Google (GOOG) Disappoints the Street with a Surprise Miss
PUBLISHED ON: Jan 23, 2012
Last Thursday, search giant Google (GOOG: Charts, News) posted fourth quarter earnings that failed to impress Wall Street. As a result, shares slid in after hours trading and continued to lag the market on Friday. Google reported adjusted fourth quarter earnings of $9.50 per share on revenue of $10.58 billion - enviable numbers for any company - but missed the analyst consensus of $10.51 per share while beating on revenue expectations of $8.4 billion.
The company's failure to meet estimates was attributed to an 8% year-on-year decrease in prices charged for each click, and marks the first time Google's core business - search and ad revenue - has alarmingly eroded. On average, the company had posted year-over-year increases in price per ad click between 5% and 12% for the first three quarters of the year. Total costs also increased 30%, further hurting its earnings. Lastly, over half of the company's revenue still comes from the United States and Europe, which have been essentially flat over the past quarter. A weakened euro also further dampened earnings from the crisis-stricken region.
Chief business officer Nikesh Arora attempted to assuage investors, stating that European performance was "actually quite healthy", and that the company was in the process of making a "secular shift" in online advertising. CEO Larry Page tried to emphasize the strength of Google's other assets. "I am super excited about the growth of Android, Gmail, and Google+, which now has 90 users globally - well over double what I announced just three months ago," Page stated. "By building a meaningful relationship with our users through Google+ we will create amazing experiences across our services. I'm very excited about what we can do in 2012 - there are tremendous opportunities to help users and grow our business." Each of these assets, however, are difficult to monetize. Although Android is now the leading smartphone platform in the world, the operating system is free, and Google only earns revenue from search and advertising funneled from the mobile devices. Gmail has far less ads than its counterparts, such as Yahoo (YHOO: Charts, News) Mail or Microsoft's (MSFT: Charts, News) Hotmail. Although Page's baby, Google+, has had a good running start, the number of active users is questionable, and its 90 million total users (active and inactive) still pale in comparison to Facebook's 800 million.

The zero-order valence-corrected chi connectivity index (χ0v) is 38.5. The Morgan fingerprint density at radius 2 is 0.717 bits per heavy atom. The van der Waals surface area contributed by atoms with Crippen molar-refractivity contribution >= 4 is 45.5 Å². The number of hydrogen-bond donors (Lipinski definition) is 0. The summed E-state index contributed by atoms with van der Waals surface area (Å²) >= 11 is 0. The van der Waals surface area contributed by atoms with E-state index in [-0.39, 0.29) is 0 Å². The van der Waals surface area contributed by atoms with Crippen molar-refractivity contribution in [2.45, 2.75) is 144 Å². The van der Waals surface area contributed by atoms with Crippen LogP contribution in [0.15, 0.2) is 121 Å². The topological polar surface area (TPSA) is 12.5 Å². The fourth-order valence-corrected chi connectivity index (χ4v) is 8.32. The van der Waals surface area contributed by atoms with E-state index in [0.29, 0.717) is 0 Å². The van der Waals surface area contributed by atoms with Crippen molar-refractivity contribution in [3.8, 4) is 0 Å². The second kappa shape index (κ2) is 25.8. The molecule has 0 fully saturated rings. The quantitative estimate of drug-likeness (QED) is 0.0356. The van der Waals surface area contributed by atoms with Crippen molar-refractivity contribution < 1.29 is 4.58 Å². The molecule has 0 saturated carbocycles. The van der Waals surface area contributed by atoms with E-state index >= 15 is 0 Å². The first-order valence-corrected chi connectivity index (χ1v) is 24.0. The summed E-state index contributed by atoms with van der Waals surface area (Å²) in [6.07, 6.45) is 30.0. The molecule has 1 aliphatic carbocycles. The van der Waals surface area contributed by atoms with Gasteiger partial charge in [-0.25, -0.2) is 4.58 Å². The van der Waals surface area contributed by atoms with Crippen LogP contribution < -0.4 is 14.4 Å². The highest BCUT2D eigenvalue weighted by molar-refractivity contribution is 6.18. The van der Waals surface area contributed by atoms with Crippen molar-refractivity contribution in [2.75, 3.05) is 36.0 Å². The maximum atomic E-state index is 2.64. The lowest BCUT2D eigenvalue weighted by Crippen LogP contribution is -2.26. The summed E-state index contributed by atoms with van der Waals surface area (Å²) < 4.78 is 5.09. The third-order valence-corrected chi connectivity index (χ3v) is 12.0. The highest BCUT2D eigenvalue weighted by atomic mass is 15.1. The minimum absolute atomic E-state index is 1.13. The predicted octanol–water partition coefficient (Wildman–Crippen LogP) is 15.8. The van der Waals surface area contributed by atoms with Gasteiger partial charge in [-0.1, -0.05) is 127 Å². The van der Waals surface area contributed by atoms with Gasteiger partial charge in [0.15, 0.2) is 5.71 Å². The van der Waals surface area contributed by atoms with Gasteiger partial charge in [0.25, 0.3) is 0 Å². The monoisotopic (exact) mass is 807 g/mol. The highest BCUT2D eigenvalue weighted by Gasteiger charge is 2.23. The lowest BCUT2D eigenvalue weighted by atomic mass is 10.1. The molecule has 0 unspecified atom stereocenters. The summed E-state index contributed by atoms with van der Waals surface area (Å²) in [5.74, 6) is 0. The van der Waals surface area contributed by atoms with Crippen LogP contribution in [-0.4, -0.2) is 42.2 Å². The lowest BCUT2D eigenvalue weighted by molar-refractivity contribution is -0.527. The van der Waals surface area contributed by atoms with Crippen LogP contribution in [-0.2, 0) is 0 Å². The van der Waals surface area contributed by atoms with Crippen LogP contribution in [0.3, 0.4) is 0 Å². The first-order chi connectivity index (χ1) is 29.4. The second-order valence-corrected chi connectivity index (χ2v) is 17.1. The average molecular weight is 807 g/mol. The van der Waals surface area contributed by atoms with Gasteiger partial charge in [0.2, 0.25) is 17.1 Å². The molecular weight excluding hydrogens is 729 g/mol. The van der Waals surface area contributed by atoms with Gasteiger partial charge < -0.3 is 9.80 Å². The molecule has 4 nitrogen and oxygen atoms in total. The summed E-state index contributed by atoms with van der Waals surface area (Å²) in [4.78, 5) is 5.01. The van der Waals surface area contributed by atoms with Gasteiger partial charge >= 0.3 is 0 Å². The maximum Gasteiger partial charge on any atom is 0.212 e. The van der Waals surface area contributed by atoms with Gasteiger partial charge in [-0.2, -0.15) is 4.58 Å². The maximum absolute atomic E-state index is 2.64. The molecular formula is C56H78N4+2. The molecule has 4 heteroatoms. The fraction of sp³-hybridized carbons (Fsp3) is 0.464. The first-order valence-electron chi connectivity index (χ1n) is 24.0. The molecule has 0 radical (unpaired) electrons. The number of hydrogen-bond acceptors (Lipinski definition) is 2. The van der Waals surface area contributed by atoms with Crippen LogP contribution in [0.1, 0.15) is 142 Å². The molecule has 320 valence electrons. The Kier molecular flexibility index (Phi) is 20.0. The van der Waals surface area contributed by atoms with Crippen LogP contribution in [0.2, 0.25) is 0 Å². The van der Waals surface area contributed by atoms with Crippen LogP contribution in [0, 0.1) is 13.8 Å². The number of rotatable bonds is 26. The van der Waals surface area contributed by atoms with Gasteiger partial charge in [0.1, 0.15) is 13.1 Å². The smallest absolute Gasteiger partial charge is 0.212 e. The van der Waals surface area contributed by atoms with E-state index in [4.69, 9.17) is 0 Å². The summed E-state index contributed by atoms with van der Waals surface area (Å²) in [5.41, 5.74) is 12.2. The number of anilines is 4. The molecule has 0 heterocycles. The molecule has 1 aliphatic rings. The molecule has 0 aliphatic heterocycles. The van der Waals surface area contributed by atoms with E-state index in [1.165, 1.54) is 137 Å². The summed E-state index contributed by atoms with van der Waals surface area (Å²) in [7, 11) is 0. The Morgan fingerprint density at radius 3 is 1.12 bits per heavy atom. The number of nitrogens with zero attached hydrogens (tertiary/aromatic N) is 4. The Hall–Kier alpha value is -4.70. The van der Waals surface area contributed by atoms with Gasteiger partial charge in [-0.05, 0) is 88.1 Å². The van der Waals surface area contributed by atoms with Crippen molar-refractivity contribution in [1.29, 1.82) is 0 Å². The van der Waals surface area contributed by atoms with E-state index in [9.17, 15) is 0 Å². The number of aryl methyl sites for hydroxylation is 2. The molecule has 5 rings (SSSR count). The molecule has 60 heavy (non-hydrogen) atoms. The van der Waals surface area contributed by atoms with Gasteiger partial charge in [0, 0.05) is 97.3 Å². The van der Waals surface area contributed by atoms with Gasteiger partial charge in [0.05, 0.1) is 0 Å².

Google's surprising $12.5 billion takeover of Motorola has also raised red flags with investors, with many believing that the ailing handset maker would be a dead weight on the company's margins and bottom line. The European Commission has yet to decide on allowing the takeover to complete, with a result due next month. Analysts are also concerned about the company's hiring spree, the biggest one in Google's 13-year history. Google hired 8,000 people over the past year, adding 1,000 new employees in the fourth quarter alone. The company now employs a workforce of 32,500. Bears believe that Google's lack of focus, fragmentation of business segments, clashes with local and national governments, and blind devotion to attacking Facebook and Apple (AAPL: Charts, News) will result in declining margins and earnings in 2012. Bulls, however, point to the company's record revenue, brand recognition and undeniable, chaotic growth potential. Shares of Google currently trade at 14.57 times forward earnings with a 5-year PEG ratio of 0.97, extremely attractive valuations for the dominant search engine on the Internet.
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Intel reports higher than expected earnings on stronger PC sales.
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